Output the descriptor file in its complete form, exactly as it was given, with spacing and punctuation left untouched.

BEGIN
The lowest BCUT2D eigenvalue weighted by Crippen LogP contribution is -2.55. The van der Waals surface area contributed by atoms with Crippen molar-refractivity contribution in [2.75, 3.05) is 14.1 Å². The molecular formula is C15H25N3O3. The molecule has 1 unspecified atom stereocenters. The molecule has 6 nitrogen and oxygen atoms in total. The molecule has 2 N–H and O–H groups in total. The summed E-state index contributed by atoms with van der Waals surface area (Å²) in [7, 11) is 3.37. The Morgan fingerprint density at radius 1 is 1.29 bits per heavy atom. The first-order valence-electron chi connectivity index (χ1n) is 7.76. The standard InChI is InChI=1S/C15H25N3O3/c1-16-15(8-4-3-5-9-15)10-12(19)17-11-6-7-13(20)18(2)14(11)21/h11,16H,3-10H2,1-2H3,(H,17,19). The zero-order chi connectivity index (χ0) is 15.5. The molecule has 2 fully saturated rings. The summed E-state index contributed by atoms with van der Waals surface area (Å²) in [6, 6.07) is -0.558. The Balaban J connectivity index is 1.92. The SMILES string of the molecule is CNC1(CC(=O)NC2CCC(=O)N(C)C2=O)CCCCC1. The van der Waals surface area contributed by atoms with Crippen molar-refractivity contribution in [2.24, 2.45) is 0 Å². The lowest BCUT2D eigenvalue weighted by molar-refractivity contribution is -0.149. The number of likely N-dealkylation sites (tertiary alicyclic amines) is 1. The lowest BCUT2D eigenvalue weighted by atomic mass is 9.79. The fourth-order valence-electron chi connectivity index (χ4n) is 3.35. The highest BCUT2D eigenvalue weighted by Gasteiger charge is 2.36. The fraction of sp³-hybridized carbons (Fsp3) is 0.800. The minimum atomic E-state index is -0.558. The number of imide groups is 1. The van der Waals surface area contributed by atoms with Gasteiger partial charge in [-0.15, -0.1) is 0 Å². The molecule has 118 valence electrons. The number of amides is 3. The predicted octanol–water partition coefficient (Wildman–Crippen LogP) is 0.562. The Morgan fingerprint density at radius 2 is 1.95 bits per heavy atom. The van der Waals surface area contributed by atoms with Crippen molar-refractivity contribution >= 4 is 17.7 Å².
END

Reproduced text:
The lowest BCUT2D eigenvalue weighted by Crippen LogP contribution is -2.55. The van der Waals surface area contributed by atoms with Crippen molar-refractivity contribution in [2.75, 3.05) is 14.1 Å². The molecular formula is C15H25N3O3. The molecule has 1 unspecified atom stereocenters. The molecule has 6 nitrogen and oxygen atoms in total. The molecule has 2 N–H and O–H groups in total. The summed E-state index contributed by atoms with van der Waals surface area (Å²) in [7, 11) is 3.37. The Morgan fingerprint density at radius 1 is 1.29 bits per heavy atom. The first-order valence-electron chi connectivity index (χ1n) is 7.76. The standard InChI is InChI=1S/C15H25N3O3/c1-16-15(8-4-3-5-9-15)10-12(19)17-11-6-7-13(20)18(2)14(11)21/h11,16H,3-10H2,1-2H3,(H,17,19). The zero-order chi connectivity index (χ0) is 15.5. The molecule has 2 fully saturated rings. The summed E-state index contributed by atoms with van der Waals surface area (Å²) in [6, 6.07) is -0.558. The Balaban J connectivity index is 1.92. The SMILES string of the molecule is CNC1(CC(=O)NC2CCC(=O)N(C)C2=O)CCCCC1. The van der Waals surface area contributed by atoms with Crippen molar-refractivity contribution in [2.24, 2.45) is 0 Å². The lowest BCUT2D eigenvalue weighted by molar-refractivity contribution is -0.149. The number of likely N-dealkylation sites (tertiary alicyclic amines) is 1. The lowest BCUT2D eigenvalue weighted by atomic mass is 9.79. The fourth-order valence-electron chi connectivity index (χ4n) is 3.35. The highest BCUT2D eigenvalue weighted by Gasteiger charge is 2.36. The fraction of sp³-hybridized carbons (Fsp3) is 0.800. The minimum atomic E-state index is -0.558. The number of imide groups is 1. The van der Waals surface area contributed by atoms with Gasteiger partial charge in [-0.15, -0.1) is 0 Å². The molecule has 118 valence electrons. The number of amides is 3. The predicted octanol–water partition coefficient (Wildman–Crippen LogP) is 0.562. The Morgan fingerprint density at radius 2 is 1.95 bits per heavy atom. The van der Waals surface area contributed by atoms with Crippen molar-refractivity contribution >= 4 is 17.7 Å².